April is Autism Awareness Month, and there has been tremendous progress in understanding and accepting autism over the last decade. In honor of this special month, consider some of the positive changes that have occurred, as well as the work that remains to be done.
First and foremost, autism awareness has grown dramatically. As people have learned more about autism through research, their families, friends, employers, and the rest of the community have become more accepting and understanding. This increased understanding has also resulted in more resources being put in place for those living with autism, such as improved medical care, access to supportive services, and improved educational opportunities.
Autism spectrum disorder (ASD) is a complex neurodevelopmental disorder characterized by difficulties with social interaction, communication, and restricted and repetitive behaviors. ASD patients may also exhibit unusual responses to sensory experiences such as sound, touch, and other sensations.
Autism is a spectrum disorder, which means that the severity of symptoms and their combination can vary greatly from person to person. Some people with ASD may require substantial assistance in their daily lives, whereas others may require less assistance and, in some cases, live independently.
People with ASD often have difficulties with social interactions, verbal and nonverbal communication, restricted interests, and repetitive behaviors. ASD patients may also struggle with executive functioning skills such as organization, planning, problem solving, and multitasking. Furthermore, some people with ASD may exhibit unusual responses to sensory stimuli such as sound, light, and smell.
The exact cause of ASD is unknown, but evidence suggests that it is caused by a combination of genetic and environmental factors. ASD has no cure, but early intervention can improve outcomes. Treatment approaches may include behavior therapy, communication therapy, and other interventions to help with social and daily living skills.
History of Autism Awareness Month
Dr. Rimland established the Society for Autism in 1965 to promote research, assistance, and guidance for those living with autism, as well as to assist those who live with people who face the world with autism in gaining a better understanding of what was going on with their loved ones. The Society for Autism fought for people with autism by assisting in the passage of legislation in Section 504 of the Americans with Disabilities Act to recognize and protect them.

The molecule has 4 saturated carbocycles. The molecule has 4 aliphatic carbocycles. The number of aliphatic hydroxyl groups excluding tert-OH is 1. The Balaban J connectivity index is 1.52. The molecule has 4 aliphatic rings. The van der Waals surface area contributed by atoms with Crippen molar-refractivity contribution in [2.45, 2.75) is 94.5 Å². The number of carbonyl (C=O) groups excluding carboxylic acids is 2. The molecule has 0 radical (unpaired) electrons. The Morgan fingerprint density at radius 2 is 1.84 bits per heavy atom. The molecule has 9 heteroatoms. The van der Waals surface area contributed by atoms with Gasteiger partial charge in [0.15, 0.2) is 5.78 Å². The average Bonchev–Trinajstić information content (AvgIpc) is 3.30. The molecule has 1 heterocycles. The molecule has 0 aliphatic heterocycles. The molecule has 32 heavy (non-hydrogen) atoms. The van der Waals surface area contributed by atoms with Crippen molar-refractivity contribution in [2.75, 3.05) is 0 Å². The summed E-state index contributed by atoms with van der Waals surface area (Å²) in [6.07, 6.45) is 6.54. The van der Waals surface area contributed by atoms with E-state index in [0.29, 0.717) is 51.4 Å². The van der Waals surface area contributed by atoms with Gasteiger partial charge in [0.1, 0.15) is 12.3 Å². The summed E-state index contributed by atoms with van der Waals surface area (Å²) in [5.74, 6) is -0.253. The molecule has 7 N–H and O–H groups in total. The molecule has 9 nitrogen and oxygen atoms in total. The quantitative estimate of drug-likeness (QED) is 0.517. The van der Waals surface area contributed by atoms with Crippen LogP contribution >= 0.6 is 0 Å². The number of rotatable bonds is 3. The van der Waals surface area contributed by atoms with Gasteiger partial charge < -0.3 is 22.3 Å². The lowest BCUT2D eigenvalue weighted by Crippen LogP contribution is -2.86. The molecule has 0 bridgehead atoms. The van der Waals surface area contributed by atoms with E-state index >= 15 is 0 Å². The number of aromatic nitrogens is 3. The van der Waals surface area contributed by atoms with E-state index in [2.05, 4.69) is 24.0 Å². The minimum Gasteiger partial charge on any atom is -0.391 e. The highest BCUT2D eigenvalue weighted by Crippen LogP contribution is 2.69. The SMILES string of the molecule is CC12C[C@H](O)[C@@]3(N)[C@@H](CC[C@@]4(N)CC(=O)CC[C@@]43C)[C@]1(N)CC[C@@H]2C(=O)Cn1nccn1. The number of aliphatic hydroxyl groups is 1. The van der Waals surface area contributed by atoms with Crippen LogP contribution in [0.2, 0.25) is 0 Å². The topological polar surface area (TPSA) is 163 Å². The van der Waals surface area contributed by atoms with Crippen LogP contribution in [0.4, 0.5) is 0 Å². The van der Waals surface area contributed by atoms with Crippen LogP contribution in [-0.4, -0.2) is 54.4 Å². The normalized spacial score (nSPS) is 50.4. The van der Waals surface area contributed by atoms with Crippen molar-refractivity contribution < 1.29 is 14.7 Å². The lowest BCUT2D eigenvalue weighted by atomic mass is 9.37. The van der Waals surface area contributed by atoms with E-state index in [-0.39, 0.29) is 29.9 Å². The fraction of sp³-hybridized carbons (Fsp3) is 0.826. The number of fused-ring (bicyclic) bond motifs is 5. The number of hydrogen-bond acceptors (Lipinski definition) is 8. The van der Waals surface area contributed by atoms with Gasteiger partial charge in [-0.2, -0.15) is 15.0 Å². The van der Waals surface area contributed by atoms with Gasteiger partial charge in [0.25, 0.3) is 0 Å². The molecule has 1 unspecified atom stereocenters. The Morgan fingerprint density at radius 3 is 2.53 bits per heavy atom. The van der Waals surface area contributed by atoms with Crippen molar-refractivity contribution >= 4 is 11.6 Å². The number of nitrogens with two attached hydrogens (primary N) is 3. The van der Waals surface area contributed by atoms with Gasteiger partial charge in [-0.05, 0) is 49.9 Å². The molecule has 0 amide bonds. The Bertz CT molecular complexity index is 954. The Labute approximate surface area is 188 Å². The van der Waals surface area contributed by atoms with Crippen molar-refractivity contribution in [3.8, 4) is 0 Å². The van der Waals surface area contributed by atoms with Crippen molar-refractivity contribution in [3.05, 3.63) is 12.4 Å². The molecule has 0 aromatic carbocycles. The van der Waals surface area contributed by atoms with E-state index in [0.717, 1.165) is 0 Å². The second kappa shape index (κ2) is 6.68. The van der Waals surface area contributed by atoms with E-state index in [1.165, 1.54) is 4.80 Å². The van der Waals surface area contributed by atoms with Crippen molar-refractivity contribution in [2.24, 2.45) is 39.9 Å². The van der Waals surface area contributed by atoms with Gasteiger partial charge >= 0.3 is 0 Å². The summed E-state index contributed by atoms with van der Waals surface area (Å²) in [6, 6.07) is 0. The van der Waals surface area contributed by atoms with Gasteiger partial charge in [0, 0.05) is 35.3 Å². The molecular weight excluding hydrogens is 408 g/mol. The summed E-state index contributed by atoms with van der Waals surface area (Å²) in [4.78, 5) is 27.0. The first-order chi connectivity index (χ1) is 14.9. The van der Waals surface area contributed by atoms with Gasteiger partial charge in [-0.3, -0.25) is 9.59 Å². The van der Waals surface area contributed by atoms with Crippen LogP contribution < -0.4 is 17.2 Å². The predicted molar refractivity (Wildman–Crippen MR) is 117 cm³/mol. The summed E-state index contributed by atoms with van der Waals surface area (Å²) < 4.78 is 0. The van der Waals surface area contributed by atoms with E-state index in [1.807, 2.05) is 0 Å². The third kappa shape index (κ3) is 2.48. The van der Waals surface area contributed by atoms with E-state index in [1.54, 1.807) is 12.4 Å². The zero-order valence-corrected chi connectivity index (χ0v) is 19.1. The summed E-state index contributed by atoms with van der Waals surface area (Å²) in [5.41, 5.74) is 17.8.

Their campaigns began in the early 1970s and continue to this day; Autism Acceptance Month was established to promote a better understanding between those with autism and to be a part of the world they live in rather than standing outside looking in. The face of autism is not set in stone, and it can manifest in a variety of ways. Every person who lives with this condition faces unique challenges based on where they fall on the autism spectrum and which aspects of the condition they are most affected by.
The language used to describe autism has also changed, with the term “neurodiversity” becoming more popular. The concept of neurodiversity holds that neurological differences are natural and should be celebrated rather than viewed as disabilities. This term has shifted the conversation away from seeing autism as a deficit and toward something to be celebrated, which has been extremely beneficial in raising awareness and acceptance.
How to Celebrate Autism Awareness Month
During Autism Awareness Month, we can all contribute to making the world a more accepting place for people with autism. We can accomplish this by educating ourselves on the subject and becoming allies, particularly with those in our community who are autistic. We can also help organizations and initiatives dedicated to helping people with autism by donating money or volunteering our time. The following are ways you can help:
1. Wear blue: Show your support for autism awareness by wearing blue during the month of April.
2. Make donations: Support autism-related charities by donating your time, money, or resources.
3. Educate yourself: Take the time to learn about autism, its causes, and treatments.
4. Participate in events: Attend or host an event that celebrates those with autism.
5. Spread the word: Tell your friends, family, and social media followers about autism awareness month and its importance.
6. Get creative: Come up with unique and creative ways to show your support for autism awareness.
The progress made in autism awareness and acceptance over the last decade has been incredible, but there is still work to be done in terms of raising awareness and acceptance. People with autism still face prejudice, misunderstanding, and a lack of services and resources that are right for them. This is why it is so important to keep spreading awareness and working toward a society that is more accepting of everyone.
MCR and Autism Awareness
MCR Health is dedicated to raising awareness and advocating for individuals with autism. We work hard to provide comprehensive, kind, and thorough care to people on the autism spectrum and their families. Our team of highly trained professionals is passionate about serving our neurodivergent community. We believe in providing evidence-based, individualized treatment plans that are tailored to the specific needs of each patient. We work hard to create an inclusive and safe environment for those on the autism spectrum, and we are committed to raising autism awareness and acceptance. Our goal is to serve as a resource for our patients and their families, providing support and direction as they navigate the autism spectrum.